Many low-growth companies, in contrast, feel held back by advice to "stick to their knitting" and remain "focused." But no one disputes the evolution of Disney's knitting from cartoon animation into theme parks and television programming (Exhibit 5), or from theme parks into resorts, even though such an evolution might seem to fly in the face of advice to focus. Moreover, Disney's evolution shows few periods of unmanageable stretch.

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Many other great growers have evolved in a similar way. Hutchison Whampoa has developed from Hong Kong-based container terminals to electricity generation, retailing, and telecommunications in China, Canada, and the UK. Bombardier grew from a specialized manufacturer of snowmobiles into a world-leading maker of regional business jets and regional aircraft. Johnson & Johnson has extended into an extraordinary array of medical technologies. Gillette has added grooming products, small electrical appliances, and toothbrushes, and now batteries, to its core razor business. Federal Signal started in electrical signage and signals, and is now also a leading maker of specialized vehicles. Lend Lease, from its origins in construction, became a fully integrated international property company with a strong domestic financial services business. Charles Schwab has extended from discount brokerage into selling a range of financial products and services. The records of all of them suggest that truisms such as "stick to the knitting" and "focus on core competences" are prescriptions that require careful interpretation.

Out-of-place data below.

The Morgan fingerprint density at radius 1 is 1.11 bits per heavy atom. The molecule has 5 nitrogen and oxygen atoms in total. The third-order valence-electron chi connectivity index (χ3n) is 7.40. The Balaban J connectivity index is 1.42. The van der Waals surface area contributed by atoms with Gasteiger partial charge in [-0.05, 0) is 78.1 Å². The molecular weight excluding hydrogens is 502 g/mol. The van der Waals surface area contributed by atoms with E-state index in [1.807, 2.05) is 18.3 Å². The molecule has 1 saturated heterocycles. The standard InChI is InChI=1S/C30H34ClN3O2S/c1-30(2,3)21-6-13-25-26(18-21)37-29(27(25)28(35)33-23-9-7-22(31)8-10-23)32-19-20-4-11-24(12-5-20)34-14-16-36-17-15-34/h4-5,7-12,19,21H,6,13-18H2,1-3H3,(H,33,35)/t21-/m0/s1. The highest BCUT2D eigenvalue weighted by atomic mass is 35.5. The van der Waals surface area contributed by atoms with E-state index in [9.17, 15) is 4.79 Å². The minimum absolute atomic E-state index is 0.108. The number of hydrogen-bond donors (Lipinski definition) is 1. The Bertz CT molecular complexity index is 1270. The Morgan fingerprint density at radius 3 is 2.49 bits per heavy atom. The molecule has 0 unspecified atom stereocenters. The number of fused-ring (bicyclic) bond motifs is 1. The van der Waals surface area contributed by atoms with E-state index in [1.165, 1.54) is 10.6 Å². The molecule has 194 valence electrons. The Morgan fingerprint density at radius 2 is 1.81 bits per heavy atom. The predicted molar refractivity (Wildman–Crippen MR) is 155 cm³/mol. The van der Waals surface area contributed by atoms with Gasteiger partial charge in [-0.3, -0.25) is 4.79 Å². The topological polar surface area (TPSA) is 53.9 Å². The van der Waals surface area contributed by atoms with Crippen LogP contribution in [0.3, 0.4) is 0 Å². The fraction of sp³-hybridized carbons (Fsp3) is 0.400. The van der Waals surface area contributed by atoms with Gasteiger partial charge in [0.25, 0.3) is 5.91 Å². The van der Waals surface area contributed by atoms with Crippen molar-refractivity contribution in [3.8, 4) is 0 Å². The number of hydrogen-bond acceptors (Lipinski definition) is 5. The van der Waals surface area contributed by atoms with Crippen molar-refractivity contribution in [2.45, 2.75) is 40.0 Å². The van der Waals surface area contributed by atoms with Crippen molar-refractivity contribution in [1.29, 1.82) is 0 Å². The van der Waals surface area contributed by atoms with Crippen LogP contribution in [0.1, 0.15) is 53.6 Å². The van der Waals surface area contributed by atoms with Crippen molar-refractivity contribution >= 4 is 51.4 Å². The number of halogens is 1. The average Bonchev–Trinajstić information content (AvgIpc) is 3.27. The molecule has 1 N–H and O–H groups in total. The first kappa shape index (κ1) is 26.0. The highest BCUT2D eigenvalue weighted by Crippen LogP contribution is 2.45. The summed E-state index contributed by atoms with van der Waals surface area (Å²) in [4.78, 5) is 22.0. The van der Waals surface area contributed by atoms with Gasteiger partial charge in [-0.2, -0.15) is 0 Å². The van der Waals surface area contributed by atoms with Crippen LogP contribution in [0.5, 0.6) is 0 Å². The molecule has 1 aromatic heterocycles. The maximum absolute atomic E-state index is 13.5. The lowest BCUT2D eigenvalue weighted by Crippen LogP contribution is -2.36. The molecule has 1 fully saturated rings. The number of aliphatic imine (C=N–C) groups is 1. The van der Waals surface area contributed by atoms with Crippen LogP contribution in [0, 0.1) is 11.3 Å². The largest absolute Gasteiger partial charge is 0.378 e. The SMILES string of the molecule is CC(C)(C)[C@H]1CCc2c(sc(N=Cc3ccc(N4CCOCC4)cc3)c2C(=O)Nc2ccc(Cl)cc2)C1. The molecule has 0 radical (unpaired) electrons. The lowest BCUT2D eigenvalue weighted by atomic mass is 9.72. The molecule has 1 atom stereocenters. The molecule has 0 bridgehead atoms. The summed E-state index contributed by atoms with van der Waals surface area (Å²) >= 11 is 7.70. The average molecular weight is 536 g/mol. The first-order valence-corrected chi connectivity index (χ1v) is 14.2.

About the authors

Mehrdad Baghai is a consultant in McKinsey's Toronto office. Steve Coley is a director in the Chicago office. David White is a principal and Rob McLean is a director in the Sydney office. Charles Conn was formerly a principal in the Sydney office.

We would like to acknowledge the contribution of the McKinsey Growth Team to the ideas in this article. The team included Rajan Anandan, Anna Aquilina, Scott Berg, Wulf Böttger, Jeff Chan, Angus Dawson, Andrew Grant, Sallie Honeychurch, Aaron Mobarak, Annette Quay, Hugo Sarrazin, Houston Spencer, Stefanie Teichmann, and Bay Warburton.